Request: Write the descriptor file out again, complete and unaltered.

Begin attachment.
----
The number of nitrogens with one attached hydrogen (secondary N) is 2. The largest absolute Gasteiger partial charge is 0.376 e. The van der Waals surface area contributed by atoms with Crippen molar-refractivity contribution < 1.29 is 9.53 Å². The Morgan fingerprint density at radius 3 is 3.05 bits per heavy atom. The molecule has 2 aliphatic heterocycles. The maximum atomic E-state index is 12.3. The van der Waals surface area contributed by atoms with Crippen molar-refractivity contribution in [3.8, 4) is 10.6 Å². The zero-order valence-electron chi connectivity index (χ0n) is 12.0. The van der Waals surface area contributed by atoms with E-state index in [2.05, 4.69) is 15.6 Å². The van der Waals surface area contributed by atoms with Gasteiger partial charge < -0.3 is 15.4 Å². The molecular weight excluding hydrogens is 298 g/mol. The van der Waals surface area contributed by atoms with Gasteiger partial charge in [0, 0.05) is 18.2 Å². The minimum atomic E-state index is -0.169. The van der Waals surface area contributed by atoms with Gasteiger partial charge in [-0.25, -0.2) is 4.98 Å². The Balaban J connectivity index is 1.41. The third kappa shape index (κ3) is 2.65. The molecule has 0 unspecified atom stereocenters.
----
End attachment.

The number of nitrogens with one attached hydrogen (secondary N) is 2. The largest absolute Gasteiger partial charge is 0.376 e. The van der Waals surface area contributed by atoms with Crippen molar-refractivity contribution < 1.29 is 9.53 Å². The Morgan fingerprint density at radius 3 is 3.05 bits per heavy atom. The molecule has 2 aliphatic heterocycles. The maximum atomic E-state index is 12.3. The van der Waals surface area contributed by atoms with Crippen molar-refractivity contribution in [3.8, 4) is 10.6 Å². The zero-order valence-electron chi connectivity index (χ0n) is 12.0. The van der Waals surface area contributed by atoms with E-state index in [2.05, 4.69) is 15.6 Å². The van der Waals surface area contributed by atoms with Gasteiger partial charge < -0.3 is 15.4 Å². The molecular weight excluding hydrogens is 298 g/mol. The van der Waals surface area contributed by atoms with Gasteiger partial charge in [0, 0.05) is 18.2 Å². The minimum atomic E-state index is -0.169. The van der Waals surface area contributed by atoms with Gasteiger partial charge in [-0.25, -0.2) is 4.98 Å². The Balaban J connectivity index is 1.41. The third kappa shape index (κ3) is 2.65. The molecule has 0 unspecified atom stereocenters.